Could marriage stave off dementia?
Dementia and marital status could be linked, according to a new Michigan State University study that found married people are less likely to experience dementia as they age.
On the other hand, divorcees are about twice as likely as married people to develop dementia, the study indicated, with divorced men showing a greater disadvantage than divorced women.
In one of the first studies of its kind, Hui Liu, professor of sociology, and colleagues analyzed four groups of unmarried individuals: divorced or separated; widowed; never married; and cohabiters. Among them, the divorced had the highest risk of dementia.
The study, published in The Journals of Gerontology: Series B, comes at a time when 5.8 million people in the U.S. are living with Alzheimer’s disease and related dementias, costing $290 billion, according to the Alzheimer’s Association. It’s a serious public health concern, Liu said.
“This research is important because the number of unmarried older adults in the United States continues to grow, as people live longer and their marital histories become more complex,” Liu said. “Marital status is an important but overlooked social risk/protective factor for dementia.”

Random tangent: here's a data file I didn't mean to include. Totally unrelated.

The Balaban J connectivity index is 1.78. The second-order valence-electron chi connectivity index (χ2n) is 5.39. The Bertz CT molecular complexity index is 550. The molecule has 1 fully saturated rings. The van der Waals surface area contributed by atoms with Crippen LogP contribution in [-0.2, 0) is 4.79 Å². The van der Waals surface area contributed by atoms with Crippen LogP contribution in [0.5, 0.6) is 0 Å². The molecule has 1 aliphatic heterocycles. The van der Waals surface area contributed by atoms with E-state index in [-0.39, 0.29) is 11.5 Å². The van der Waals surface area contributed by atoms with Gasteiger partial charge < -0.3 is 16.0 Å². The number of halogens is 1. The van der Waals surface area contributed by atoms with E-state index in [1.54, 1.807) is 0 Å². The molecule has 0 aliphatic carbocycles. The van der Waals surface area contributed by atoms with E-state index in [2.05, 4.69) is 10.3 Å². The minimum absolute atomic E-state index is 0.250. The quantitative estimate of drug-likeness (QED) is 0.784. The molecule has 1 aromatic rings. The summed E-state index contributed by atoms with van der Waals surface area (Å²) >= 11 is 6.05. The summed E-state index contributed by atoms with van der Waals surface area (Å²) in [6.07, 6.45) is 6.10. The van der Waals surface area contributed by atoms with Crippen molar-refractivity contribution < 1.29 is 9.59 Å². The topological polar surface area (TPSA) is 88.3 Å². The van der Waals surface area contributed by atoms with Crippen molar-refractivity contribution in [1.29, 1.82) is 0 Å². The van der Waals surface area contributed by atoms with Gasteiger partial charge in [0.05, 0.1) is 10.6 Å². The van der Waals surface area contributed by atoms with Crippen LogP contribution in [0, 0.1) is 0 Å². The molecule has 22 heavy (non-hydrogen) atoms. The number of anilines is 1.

Liu and her follow researchers analyzed nationally representative data from the Health and Retirement Study, from 2000 to 2014. The sample included more than 15,000 respondents ages 52 and older in 2000, measuring their cognitive function every two years, in person or via telephone.
The researchers also found differing economic resources only partly account for higher dementia risk among divorced, widowed and never-married respondents, but couldn’t account for higher risk in cohabiters. In addition, health-related factors, such as behaviors and chronic conditions, slightly influenced risk among the divorced and married, but didn’t seem to affect other marital statuses.
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